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Welcome Remarks by Ms. Louise Chamberlain, UNDP Country Director at Executive Dialogue on Implementing LGBTI inclusion in Asia

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Date: 9.00am, Tuesday, 17 January, 2017
Event: Executive Dialogue: Implementing LGBTI inclusion in Asia
Venue: Green One UN House

Distinguished guests,

LGBTI activists,

Representatives from government,

Representatives from the business community,

Development partners and colleagues,


I have the great pleasure to welcome you, to this important and timely discussion on LGBTI inclusion in business, the “Executive Dialogue: Implementing LGBTI inclusion in Asia”. I am glad to welcome our colleagues from the Economist, our partner on this endeavor, who I’m sure needs no introduction as a leading global publication.

The UN has increasingly taken a more prominent role in addressing the human rights of LGBTI individuals and has helped bring this issue to international attention. The interest of the Economist with a wide readership among decision makers, to raise the profile and create awareness of discrimination faced by LGBTI persons, especially in the context of business, makes this partnership a natural and effective alliance.

The relevance of the issue of LGBTI inclusion is exemplified by the caliber of organizations and individuals represented in the room here today, and I thank you all for taking the time to be a part of this informal roundtable discussion.

Over the past few years, protection of the rights of LGBTI persons has become central to the work of the UN. While there has no doubt been great progress, it is disheartening that 73 countries around the world today still have criminal laws against sexual activity by lesbian, gay, bisexual, transgender or intersex people. There are also worrying trends of oppression against the LGBTI community in many parts of the world.

This is why, with a focus on protecting the human rights of LGBTI individuals in all aspects of life and society that the UN and UNDP have embraced the LGBTI agenda.

In Viet Nam, progress has been fast but uneven, with the definition of marriage as being between a man and a woman removed from the Constitution in 2013, and the unbanning of same sex marriage in the revised Law on Marriage and Family in 2014. 2016 marked an important year particularly for transgender individuals, with the passing of legislation which allows those who have undergone gender reassignment to register under their preferred sex, which I am proud to say UNDP, along with partners in the room here today, worked and advocated for.

Of course, legal progress is not the same as elimination of prevailing stigma. Importantly, in the UN Human Rights Council, Vietnam as a member voted in favour of a resolution for the protection of LGBTI persons and the establishment, for the first time, of an Independent Expert on protection against violence and discrimination based on sexual orientation and gender identity.

Despite such progress there is still considerable work to be done. LGBTI discrimination in business practices remains an important issue in Vietnam. The business sector plays a huge role in protecting the rights of LGBTI persons – certainly some global businesses are so sizeable they outweigh a number of sovereign nations both in terms of resources and influence. They can choose to have non-discriminatory and inclusive hiring practices, they can promote a corporate culture that values diversity and puts an end to bullying and intimidation.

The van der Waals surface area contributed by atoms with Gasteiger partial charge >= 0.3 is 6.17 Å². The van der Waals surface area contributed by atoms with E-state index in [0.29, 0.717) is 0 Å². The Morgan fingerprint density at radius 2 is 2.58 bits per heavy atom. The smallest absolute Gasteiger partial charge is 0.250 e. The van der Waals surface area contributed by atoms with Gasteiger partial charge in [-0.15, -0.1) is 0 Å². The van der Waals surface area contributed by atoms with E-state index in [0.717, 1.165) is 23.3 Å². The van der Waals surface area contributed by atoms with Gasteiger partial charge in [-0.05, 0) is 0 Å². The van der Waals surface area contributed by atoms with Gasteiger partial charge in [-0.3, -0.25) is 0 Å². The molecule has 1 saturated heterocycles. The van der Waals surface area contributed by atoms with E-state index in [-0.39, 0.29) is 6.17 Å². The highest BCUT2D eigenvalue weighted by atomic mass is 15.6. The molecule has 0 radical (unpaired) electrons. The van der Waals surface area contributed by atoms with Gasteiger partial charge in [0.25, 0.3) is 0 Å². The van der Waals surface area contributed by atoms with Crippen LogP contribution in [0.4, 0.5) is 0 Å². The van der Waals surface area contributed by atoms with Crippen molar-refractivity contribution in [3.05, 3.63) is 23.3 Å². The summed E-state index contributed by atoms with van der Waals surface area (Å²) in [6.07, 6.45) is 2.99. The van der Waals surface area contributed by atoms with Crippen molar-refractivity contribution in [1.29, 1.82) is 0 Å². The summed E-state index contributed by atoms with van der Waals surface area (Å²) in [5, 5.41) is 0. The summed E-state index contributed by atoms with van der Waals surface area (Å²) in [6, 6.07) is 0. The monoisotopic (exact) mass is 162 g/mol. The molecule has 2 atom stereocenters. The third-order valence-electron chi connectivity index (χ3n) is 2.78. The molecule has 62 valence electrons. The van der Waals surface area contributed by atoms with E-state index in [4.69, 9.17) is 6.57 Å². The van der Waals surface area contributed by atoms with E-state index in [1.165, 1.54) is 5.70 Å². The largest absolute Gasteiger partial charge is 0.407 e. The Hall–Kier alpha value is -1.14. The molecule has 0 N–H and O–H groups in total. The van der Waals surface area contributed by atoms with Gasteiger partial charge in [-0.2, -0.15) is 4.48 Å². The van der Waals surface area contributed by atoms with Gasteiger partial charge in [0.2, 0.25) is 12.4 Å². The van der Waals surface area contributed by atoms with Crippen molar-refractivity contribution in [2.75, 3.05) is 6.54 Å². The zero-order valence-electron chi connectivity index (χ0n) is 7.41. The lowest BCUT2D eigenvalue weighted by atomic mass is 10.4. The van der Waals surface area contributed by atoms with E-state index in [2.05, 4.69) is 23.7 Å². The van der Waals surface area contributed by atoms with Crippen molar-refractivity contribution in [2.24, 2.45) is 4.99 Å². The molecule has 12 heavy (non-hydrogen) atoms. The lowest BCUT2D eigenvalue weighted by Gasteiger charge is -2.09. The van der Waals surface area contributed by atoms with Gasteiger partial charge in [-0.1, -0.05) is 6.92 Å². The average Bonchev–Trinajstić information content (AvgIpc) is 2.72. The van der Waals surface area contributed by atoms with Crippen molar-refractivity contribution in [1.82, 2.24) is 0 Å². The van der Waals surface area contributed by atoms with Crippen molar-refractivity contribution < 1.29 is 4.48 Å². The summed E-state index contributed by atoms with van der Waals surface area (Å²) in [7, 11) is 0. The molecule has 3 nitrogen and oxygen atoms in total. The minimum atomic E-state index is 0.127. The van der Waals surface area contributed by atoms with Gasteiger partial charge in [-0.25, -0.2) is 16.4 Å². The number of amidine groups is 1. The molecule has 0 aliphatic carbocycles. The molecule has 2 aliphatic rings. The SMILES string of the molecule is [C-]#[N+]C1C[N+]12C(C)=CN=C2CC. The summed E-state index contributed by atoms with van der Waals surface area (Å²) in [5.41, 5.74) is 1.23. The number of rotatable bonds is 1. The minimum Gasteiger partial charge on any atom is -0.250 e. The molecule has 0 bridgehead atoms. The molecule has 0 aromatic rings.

The rights of all people are enshrined in the Universal Declaration of Human Rights, including the principle of non-discrimination. While international human rights treaties do not impose legal obligations on enterprises, businesses have tremendous power and ability to affect the enjoyment of human rights, both positively and negatively. Just consider the impact that job creation can have on a range of rights, including the rights to health, education, food and shelter. The rapid economic development that Viet Nam has experienced in recent years must be matched by greater equality and protection for marginalized groups. Growth must be inclusive and sustainable and then benefits of growth accessible to all.

The role of businesses as organs of society, performing various important functions and services, and the requirement for them to comply with all applicable laws and respect for human rights, is recognized in the UN Guiding Principles on Business and Human Rights, I hope you are familiar with these. Many of the businesses in this room are shining examples of fulfilling this role, and it is important to showcase good practices, and develop guidance for others to help them recognize and fulfill this role.

In looking to the future, and building on the progress made in 2016, LGBTI inclusion in business should remain a central part of our respective efforts. Policies and practice of inclusion and non-discrimination in the work place send a strong signal around the world that Business supports equality.

With that, I again welcome you all here today, and offer many thanks for the support and collaboration of our partners at the Economist for co-hosting this event with us. I hope your discussions will be very fruitful toward our collective action to ensure LGBTI inclusion in business, and support steps toward ensuring equality for everyone.

Ladies and gentlemen, thank you.

I would now like to both welcome Charles Goddard, Editorial Director with The Economist Intelligence Unit in Asia-Pacific, to the Green One UN House and also invite him to make his opening remarks.